First International Workshop
on Protocols for Fast
Long-Distance Networks

February 3-4, 2003
CERN, Geneva, Switzerland









Antony Antony, NIKHEF, The Netherlands, Johan Blom, Cees de Laat, Jason Lee, and Wim Sjouw, University of Amsterdam, The Netherlands

Title: Characterization of TCP Flows over Large-Fat Networks


Most recent research and development in the area of high speed TCP has focused on the steady state behavior of TCP flows. However our experience with one of the first research only trans-Atlantic Lambda links (2.5 Gbit/s) and one of the first trans-Atlantic 10 Gbit/s Ethernet paths has clearly revealed the need to focus on the initial stages of TCP. The work we present here examines the behavior of large TCP flows over high bandwidth delay networks at the microscopic level. This inspection has led us to question whether the underlying network can truly support bursty protocols such as TCP at these very high speeds combined with such high latency. We will briefly describe the requirements needed to support high-speed single stream TCP in such an extreme network environment, without resorting to using multi-streams We will present experimental results from using these Trans-Atlantic links at iGrid2002 where we tuned various host parameters and used modified TCP stacks to try to improve performance over these links, and show how they differ with what the theoretical throughput is on these links.

Grid applications in general can be demanding in terms of bandwidth requirements. A typical large-scale scientific experiment involves at least two parties; a data producer and a data consumer. High-energy physics experiments such as LHC, D0 and EDG are good examples of this. The data for these projects is predominantly produced at just few locations, the data producer, and then several researchers at diverse geographical locations analyze this data, the data consumers. The large distances that often geographically separate the researchers makes it difficult to have the basic access to the data in a reasonable timeframe. For example, EDG roughly estimates its network requirement at an average sustained flow of 400 Mbps for a period of four months out of a year. Not only does this data need to be collected, but additionally a large part of it needs to be transferred between various locations, and this has to be done over the network. Network. architectures are evolving to meet this new and unprecedented demand.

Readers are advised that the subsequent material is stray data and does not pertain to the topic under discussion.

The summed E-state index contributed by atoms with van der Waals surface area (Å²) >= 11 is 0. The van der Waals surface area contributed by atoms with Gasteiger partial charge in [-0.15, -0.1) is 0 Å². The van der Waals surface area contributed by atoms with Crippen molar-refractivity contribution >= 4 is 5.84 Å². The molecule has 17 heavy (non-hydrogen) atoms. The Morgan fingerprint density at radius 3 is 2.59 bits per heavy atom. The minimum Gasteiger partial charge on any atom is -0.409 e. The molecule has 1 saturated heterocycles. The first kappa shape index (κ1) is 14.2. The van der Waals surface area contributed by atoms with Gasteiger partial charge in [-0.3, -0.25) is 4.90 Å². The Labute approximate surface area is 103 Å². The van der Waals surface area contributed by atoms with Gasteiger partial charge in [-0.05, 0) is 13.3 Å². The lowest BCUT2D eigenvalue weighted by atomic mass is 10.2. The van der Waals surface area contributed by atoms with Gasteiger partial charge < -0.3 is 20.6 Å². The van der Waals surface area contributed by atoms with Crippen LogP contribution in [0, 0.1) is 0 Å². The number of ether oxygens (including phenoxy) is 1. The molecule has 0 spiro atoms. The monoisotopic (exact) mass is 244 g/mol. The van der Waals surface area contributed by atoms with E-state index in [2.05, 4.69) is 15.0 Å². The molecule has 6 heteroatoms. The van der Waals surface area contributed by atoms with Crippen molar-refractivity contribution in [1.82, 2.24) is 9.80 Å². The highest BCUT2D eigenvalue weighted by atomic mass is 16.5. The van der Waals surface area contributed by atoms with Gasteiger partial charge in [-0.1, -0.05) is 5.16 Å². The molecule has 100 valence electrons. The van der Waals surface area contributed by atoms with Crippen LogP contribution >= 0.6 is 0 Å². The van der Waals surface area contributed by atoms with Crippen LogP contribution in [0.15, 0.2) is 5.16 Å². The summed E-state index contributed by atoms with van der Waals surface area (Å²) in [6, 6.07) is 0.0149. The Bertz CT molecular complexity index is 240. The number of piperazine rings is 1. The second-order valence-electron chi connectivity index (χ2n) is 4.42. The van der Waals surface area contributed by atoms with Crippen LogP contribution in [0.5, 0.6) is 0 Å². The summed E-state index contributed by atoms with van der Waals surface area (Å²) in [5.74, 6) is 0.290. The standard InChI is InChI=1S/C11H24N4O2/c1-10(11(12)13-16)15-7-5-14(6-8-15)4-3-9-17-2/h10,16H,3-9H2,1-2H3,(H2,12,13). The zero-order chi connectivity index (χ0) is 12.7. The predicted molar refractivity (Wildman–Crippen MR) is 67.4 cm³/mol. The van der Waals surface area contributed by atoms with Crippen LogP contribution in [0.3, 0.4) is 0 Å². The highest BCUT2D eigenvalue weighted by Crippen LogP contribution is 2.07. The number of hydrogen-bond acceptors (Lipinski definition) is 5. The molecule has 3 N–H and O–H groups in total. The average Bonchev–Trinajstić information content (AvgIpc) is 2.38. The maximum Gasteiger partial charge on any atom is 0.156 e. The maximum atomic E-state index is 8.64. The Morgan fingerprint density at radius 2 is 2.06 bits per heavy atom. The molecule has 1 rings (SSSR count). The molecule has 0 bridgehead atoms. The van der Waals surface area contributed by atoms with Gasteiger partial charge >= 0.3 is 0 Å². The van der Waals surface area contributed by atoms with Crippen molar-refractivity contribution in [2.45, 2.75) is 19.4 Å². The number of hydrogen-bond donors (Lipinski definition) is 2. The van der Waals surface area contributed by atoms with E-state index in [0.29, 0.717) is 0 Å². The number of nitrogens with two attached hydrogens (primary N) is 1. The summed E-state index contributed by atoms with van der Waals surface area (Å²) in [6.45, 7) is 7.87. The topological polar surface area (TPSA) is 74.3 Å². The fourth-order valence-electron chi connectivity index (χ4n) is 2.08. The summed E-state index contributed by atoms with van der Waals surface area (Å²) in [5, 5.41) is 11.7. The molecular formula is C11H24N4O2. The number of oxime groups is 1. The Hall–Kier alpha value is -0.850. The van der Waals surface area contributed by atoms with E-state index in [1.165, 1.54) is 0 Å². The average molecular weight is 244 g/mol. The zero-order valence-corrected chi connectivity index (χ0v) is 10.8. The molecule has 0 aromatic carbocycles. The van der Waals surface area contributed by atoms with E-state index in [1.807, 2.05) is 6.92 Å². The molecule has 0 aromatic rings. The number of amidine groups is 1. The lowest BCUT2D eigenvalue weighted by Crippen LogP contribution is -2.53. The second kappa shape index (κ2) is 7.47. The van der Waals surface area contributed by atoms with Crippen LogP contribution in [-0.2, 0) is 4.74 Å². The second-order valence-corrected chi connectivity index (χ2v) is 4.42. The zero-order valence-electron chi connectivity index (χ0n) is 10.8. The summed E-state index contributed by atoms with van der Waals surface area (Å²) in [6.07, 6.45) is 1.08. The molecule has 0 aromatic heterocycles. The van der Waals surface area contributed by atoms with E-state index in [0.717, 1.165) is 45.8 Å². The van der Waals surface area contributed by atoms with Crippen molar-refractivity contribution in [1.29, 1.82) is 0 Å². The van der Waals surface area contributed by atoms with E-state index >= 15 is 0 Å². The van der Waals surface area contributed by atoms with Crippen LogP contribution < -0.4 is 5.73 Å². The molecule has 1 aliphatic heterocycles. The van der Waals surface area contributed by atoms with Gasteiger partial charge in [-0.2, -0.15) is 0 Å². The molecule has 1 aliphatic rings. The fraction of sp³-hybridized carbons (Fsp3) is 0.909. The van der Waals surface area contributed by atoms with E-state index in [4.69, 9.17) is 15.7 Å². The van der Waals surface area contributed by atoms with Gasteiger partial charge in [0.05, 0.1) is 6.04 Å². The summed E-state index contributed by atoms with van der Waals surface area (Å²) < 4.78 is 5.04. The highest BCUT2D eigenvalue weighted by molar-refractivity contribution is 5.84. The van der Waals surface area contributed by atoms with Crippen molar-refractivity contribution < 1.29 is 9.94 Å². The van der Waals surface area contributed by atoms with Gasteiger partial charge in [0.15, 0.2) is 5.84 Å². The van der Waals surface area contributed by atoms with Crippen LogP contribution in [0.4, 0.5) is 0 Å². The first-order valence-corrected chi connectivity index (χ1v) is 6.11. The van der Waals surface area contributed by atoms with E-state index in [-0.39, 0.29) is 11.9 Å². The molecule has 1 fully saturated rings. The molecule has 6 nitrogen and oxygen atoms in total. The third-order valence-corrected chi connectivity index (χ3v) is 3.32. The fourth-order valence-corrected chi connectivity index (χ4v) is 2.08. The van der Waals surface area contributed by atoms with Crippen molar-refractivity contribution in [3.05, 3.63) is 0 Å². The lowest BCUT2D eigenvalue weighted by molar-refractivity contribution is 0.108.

We present here research into several new architectures and explore the scalability of protocols such as TCP to try to determine how applications can possibly attain the required high bandwidths needed. In the fall of 2001 SURFnet provided a 2.5 Gbit/s Lambda and a 10 Gbit/s Ethernet link between Amsterdam and Chicago for research along with several other research only links (DataTAG). Initial tests showed that increasing the speed of links and routers in the path alone was not sufficient to obtain an end-to-end high-speed data transfer. In fact the opposite was true, with this high bandwidth delay link, we were getting less the 10 Mbit/sec. We have since conducted extensive experiments on this Trans-Atlantic link both to understand how transport protocols behave and what additional requirements high speed flows, such as TCP, impose on these kinds of networks. One architectural shift in such high-speed networking is to minimize the number of routers (devices which process packets at layer 3 and above), and instead delegate packet forwarding to switching devices at layer 2 or below. Initial throughput measurements of a single TCP stream over such an extreme network infrastructure (i.e. the SURFnet Lambda) has shown surprisingly poor results. This has led us to study the dynamics of TCP at the microscopic level to better understand its behavior. The primary motivation of this work is the demand from HEP community to get maximum throughput over long distance links. Currently HEP cannot effectively use the available bandwidth and simply increasing network capacity does not improve end-to-end performance. The exclusive availability research only high-bandwidth delay networks and lambda’s has allowed us to approach problem this problem in a purely research oriented fashion.


PFLDnet 2003 is organized at CERN and sponsored by: